191026-nrr-hg-mastergardener-01

Dahlias are considered excellent cutting flowers.

Question: I love the look of cut flowers in my home but don’t want to destroy the look of my landscape. Any tips or ideas for having my cake and eating it too?

Answer: Yes! Have you considered having a cutting garden?

This garden would exist exclusively for the purpose of bringing beautiful cut flowers inside and would not interfere with the flowers in your landscape.

Considerations for a cutting garden are the location, the types, sizes and colors of flowers, their care and maintenance and maximizing production.

Usually, a cutting garden is planted in an inconspicuous and/or out-of-the-way area. This eliminates the problem of spoiling the look of the flowers in your landscape by frequent cuttings.

Find an area of your garden that is inconspicuous. Where do you keep your garbage cans? Do you have an area with storage sheds? An area where a boat or RV is parked? A neglected corner you keep meaning to do something with, but haven’t got around to developing?

Putting your cutting garden close to areas like this will help disguise and possibly enhance them. Most of us have some less-than-scenic areas of our yards that are necessary but do not contribute to the landscaping.

If you do not have an out-of-sight or inconspicuous area, it’s easy to create one. Consider planting a few fast-growing shrubs, climbing roses or other lovely flowers to either block or improve the view of your cutting garden.

If you do not have a large enough yard to dedicate part of it to cut flowers, consider planting them in between your vegetables.

When the location question is answered you are ready to put your ideas on paper. What flowers to select? Well, my first selections would be my favorites. After that, choose colors and types to complement these.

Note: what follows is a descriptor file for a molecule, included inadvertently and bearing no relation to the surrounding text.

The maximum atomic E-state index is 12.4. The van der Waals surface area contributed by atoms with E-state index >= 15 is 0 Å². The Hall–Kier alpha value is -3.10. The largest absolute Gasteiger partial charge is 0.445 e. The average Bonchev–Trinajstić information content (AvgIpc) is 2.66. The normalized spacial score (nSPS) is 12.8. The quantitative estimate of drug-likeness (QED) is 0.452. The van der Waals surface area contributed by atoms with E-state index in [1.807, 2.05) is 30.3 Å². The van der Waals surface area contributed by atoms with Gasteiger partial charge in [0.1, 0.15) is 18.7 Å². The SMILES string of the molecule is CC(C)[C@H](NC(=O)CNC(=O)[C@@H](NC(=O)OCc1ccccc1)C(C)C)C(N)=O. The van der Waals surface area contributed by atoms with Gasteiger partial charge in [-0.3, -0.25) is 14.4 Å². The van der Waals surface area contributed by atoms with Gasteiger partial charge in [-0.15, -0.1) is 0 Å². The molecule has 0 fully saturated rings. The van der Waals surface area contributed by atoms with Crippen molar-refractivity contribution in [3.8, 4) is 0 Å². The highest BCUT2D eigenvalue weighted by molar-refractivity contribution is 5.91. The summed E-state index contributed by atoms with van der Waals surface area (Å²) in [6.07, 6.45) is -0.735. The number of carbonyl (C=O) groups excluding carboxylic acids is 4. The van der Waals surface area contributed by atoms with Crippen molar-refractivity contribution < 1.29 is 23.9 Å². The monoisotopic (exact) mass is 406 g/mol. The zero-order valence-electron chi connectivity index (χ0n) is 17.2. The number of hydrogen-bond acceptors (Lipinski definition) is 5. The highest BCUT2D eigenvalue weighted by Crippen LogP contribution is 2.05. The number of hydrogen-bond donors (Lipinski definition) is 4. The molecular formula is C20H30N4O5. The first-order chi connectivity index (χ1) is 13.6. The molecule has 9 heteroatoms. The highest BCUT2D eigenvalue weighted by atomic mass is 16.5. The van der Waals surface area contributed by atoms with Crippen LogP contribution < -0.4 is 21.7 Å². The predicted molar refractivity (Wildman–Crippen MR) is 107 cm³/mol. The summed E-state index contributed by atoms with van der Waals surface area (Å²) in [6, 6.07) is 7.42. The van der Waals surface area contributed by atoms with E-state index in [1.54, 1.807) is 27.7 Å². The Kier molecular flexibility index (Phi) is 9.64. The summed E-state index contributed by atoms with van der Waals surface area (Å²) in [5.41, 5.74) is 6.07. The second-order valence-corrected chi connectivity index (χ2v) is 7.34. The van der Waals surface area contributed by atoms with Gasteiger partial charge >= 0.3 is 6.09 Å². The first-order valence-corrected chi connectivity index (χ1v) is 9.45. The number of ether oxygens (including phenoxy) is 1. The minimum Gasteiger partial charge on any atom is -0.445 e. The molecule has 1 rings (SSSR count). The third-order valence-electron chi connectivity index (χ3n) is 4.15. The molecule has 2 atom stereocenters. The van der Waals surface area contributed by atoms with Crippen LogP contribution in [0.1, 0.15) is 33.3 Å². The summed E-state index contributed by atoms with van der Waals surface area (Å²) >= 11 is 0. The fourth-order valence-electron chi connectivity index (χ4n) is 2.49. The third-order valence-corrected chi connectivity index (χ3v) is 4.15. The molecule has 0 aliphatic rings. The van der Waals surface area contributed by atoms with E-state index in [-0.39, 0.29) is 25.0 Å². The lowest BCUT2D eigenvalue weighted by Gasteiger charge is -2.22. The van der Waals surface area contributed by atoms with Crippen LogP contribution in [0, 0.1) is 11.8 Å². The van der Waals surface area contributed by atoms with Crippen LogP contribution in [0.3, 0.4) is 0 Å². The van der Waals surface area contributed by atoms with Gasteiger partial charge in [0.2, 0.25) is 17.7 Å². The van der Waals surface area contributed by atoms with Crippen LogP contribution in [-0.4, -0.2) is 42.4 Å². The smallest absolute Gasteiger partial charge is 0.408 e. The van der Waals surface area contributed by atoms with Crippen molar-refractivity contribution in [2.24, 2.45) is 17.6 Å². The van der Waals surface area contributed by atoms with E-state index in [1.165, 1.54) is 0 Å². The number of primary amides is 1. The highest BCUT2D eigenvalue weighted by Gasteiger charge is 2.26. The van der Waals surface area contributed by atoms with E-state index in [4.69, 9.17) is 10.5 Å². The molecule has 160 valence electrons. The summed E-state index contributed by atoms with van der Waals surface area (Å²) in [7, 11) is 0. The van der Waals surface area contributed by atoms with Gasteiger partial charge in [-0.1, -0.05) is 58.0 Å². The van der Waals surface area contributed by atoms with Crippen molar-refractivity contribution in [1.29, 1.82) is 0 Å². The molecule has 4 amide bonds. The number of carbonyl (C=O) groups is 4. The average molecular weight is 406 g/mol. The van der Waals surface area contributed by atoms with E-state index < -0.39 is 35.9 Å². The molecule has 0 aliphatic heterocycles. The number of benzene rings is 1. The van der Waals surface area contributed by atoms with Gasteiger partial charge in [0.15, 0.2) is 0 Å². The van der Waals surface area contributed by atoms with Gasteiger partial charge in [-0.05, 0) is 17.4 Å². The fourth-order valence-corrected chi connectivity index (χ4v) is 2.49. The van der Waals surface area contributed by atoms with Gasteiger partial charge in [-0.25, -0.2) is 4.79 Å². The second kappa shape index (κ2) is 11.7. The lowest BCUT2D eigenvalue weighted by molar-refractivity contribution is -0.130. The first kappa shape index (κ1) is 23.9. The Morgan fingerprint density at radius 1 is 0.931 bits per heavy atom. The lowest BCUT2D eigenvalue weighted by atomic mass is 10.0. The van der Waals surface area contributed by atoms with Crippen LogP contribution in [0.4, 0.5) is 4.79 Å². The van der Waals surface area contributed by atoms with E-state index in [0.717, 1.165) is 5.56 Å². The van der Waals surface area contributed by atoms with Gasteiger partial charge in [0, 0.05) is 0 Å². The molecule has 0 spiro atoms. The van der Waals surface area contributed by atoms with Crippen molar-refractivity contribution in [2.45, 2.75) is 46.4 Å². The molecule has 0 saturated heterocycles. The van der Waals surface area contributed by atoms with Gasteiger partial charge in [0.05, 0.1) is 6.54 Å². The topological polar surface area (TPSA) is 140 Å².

Draw a plan of what your garden will contain. Consider perennials, annuals and bulbs. The plan should include the size, color and bloom time of each type of flower. Group plants with similar needs together.

When planting a lot of the same type of flower, stagger planting times. The reason for this is that as the first planting dies out, the next will be ready to cut.

Now to prepare the soil. After weeding the area completely, work some compost into the soil. After planting, it is a good idea to mulch. Mulching helps retain moisture and will significantly cut down on weeding.

These final tips will help you extend the life and maximize the beauty of the flowers you have grown.

  • To maximize blooms, dead-head regularly, water and fertilize well.
  • Do not cut flowers when it’s hot outside. Flowers are best cut early in the morning or in the cool of the evening.
  • When cutting stems, use clean, sharp tools. Tools that are not clean spread bacteria and cut flowers will not last as long.
  • Take buckets of water with you while harvesting to put stems in immediately after cutting.
  • Keep stems in warm water for at least an hour before arranging. Use a flower preservative to prevent the growth of bacteria.
  • Only the stems should be under water. Remove any leaves or other foliage that will be submerged.

Excellent cutting flowers include: yarrow, bellflowers, carnations, iris, roses, salvia, dahlias, zinnias, gladiolus, marigolds, sunflowers and bachelor buttons just to name a few.

Do you have a gardening question? Contact the Douglas County Master Gardeners via email at douglasmg@oregonstate.edu, by phone at 541-672-4461 or visit 1134 SE Douglas Ave., Roseburg. Douglas County Master Gardeners are trained volunteers who help the OSU Extension Service serve the people of Douglas County.

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